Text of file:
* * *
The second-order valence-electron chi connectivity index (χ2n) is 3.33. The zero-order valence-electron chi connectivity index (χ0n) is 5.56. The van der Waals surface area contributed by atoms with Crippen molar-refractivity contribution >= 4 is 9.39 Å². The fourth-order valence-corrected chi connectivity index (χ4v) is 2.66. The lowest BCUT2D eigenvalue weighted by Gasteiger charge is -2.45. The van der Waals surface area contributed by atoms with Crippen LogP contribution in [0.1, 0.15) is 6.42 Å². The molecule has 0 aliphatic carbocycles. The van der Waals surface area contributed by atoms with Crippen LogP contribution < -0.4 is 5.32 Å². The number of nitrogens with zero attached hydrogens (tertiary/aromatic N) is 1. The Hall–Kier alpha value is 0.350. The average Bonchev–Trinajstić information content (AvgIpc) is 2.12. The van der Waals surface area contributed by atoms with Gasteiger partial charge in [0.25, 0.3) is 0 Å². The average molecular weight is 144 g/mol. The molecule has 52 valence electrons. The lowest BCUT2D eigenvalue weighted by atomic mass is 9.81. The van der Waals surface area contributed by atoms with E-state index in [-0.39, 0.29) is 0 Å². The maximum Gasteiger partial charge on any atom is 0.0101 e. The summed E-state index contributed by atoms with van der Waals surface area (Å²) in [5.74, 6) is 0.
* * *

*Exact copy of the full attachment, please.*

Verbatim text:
The second-order valence-electron chi connectivity index (χ2n) is 3.33. The zero-order valence-electron chi connectivity index (χ0n) is 5.56. The van der Waals surface area contributed by atoms with Crippen molar-refractivity contribution >= 4 is 9.39 Å². The fourth-order valence-corrected chi connectivity index (χ4v) is 2.66. The lowest BCUT2D eigenvalue weighted by Gasteiger charge is -2.45. The van der Waals surface area contributed by atoms with Crippen LogP contribution in [0.1, 0.15) is 6.42 Å². The molecule has 0 aliphatic carbocycles. The van der Waals surface area contributed by atoms with Crippen LogP contribution < -0.4 is 5.32 Å². The number of nitrogens with zero attached hydrogens (tertiary/aromatic N) is 1. The Hall–Kier alpha value is 0.350. The average Bonchev–Trinajstić information content (AvgIpc) is 2.12. The van der Waals surface area contributed by atoms with Gasteiger partial charge in [0.25, 0.3) is 0 Å². The average molecular weight is 144 g/mol. The molecule has 52 valence electrons. The lowest BCUT2D eigenvalue weighted by atomic mass is 9.81. The van der Waals surface area contributed by atoms with E-state index in [-0.39, 0.29) is 0 Å². The maximum Gasteiger partial charge on any atom is 0.0101 e. The summed E-state index contributed by atoms with van der Waals surface area (Å²) in [5.74, 6) is 0.